plowed away on his own for decades. He coins the world in 1944 in a book and for several years he had little success and he devoted the rest of his

life to making that word take off.

WARD: And did you get a sense as to what inspired him to do this? I mean, obviously I'm assuming it's the legacy of -- for atrocities but what -- It

must have been a personal crusade as well.

SAND: Absolutely! It was a personal crusade. Remarkably, as I uncovered in writing in the book, the concepts of crimes against humanity and

genocide both have origins in a single town. The city of Lviv in the Ukraine, indeed what .

WARD: How is that possible?

SAND: It's amazing. They originate from the same law school. I get invited to give a lecture in 2010 at the University of Lviv Law School on

my work on "Crimes Against Humanity In Genocide". Those who invite me do not know what I uncover namely that the man who invented the word, Hersh

Lauterpacht and Raphael Lemkin went to the very law school that invited me. They invent that word in 1944, '45.

Story gets even better or worse and they then get hired by the prosecution teams at Nuremberg. Lauterpacht for the British, Lemkin with the Americans

and they prosecute a man called Hans Frank who had bid Adolph Hitler's personal lawyer. And only in the last month of the trial do they learn,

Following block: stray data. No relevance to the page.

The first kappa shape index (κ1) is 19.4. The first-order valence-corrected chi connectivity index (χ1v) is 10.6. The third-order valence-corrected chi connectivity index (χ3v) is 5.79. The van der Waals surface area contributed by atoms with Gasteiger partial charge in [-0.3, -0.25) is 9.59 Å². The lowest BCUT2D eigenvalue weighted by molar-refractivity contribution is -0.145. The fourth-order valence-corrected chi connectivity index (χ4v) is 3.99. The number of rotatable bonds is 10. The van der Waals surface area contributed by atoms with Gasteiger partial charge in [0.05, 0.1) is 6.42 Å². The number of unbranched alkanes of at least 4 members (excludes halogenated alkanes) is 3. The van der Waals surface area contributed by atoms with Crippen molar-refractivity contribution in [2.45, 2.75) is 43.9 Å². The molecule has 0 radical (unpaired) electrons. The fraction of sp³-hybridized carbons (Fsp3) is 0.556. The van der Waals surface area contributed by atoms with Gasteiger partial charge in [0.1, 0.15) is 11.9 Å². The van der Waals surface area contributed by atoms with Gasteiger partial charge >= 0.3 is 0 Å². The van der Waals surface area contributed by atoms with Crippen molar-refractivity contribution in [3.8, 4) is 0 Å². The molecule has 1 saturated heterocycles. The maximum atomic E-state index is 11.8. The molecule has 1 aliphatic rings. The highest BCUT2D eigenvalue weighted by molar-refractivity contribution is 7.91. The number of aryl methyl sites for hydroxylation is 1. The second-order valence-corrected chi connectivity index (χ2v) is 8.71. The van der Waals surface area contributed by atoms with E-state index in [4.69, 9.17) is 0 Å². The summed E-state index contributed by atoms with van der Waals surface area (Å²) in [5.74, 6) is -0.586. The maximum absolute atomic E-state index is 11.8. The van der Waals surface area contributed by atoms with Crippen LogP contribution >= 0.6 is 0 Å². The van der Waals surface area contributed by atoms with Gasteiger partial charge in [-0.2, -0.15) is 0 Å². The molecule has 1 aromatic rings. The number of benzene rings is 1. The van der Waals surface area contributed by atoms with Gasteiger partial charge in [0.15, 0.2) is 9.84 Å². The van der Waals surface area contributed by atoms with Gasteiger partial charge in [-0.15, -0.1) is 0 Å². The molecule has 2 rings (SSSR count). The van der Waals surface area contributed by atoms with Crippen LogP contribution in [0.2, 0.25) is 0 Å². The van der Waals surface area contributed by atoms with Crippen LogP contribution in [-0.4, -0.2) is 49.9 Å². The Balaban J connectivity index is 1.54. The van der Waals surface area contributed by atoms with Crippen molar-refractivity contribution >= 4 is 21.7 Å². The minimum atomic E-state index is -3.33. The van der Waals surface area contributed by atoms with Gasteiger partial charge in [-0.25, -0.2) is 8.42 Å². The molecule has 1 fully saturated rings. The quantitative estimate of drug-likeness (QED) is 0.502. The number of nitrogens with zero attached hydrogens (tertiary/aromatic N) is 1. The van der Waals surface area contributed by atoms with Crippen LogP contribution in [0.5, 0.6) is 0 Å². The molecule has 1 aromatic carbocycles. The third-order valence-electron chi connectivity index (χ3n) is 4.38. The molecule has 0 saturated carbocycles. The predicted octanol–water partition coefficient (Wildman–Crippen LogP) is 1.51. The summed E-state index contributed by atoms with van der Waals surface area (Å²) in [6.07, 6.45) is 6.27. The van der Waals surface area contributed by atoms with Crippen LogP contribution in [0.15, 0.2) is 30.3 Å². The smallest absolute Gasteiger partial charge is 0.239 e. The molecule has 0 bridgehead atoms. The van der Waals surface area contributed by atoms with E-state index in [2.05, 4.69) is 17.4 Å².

remarkably, that the man they are prosecuting for crimes against humanity and genocide is the man who has killed their entire families. And my

interest in it of course was that their families were killed with my grandfather's families. So, there's a connection there.

WARD: There is. And I wanted to ask you what made you write this book? Because it's not everyday someone wakes up and says, "I want to write a

book about genocide," I mean, it's an intense topic and it's a very personal book for you as well.

SAND: I have no intentional desire to write the book that I wrote. I get this invitation from the University of Far Away Place, where these issues

are still hotly contested. And I arrived there. I only accept the request to give the lecture because I want to see where my grandfather was born.

In the city of Lviv, it was then called Lemberg after it was its called Lvov. I find his house and it gets me interested in that city. And I

start picking a way who were Lauterpacht's teachers. Who were Lemkin's teachers? And the strands slowly come together. It sort of like a

detective story which is probably why it's done well that I think we could have ever imagined.

WARD: If Lemkin could look at today's world and the attempts that have been made to prosecute genocide. Do you think he would be disheartened?

Would he be encouraged?

SAND: It'd be both. He'd be totally thrilled that his work has taken off. He would probably weep. He was a big crybaby. He like to cry a lot and

the idea of the German parliament at making this declaration using his word would send him into sort of spasms of sort of ecstatic weeping. On the

other hand, he would be deeply depressed. He's hope was that by creating this new crime. It would somehow stop and it hasn't stop. We've seen that

in Yugoslavia. We've seen that in Rwanda and we've seen that historic horrors continue to exercise the mind even if they took place 100 years


WARD: From a legal point of view. Why is it so difficult to prosecute? Because we've seen many attempts in The Hague and elsewhere and it doesn't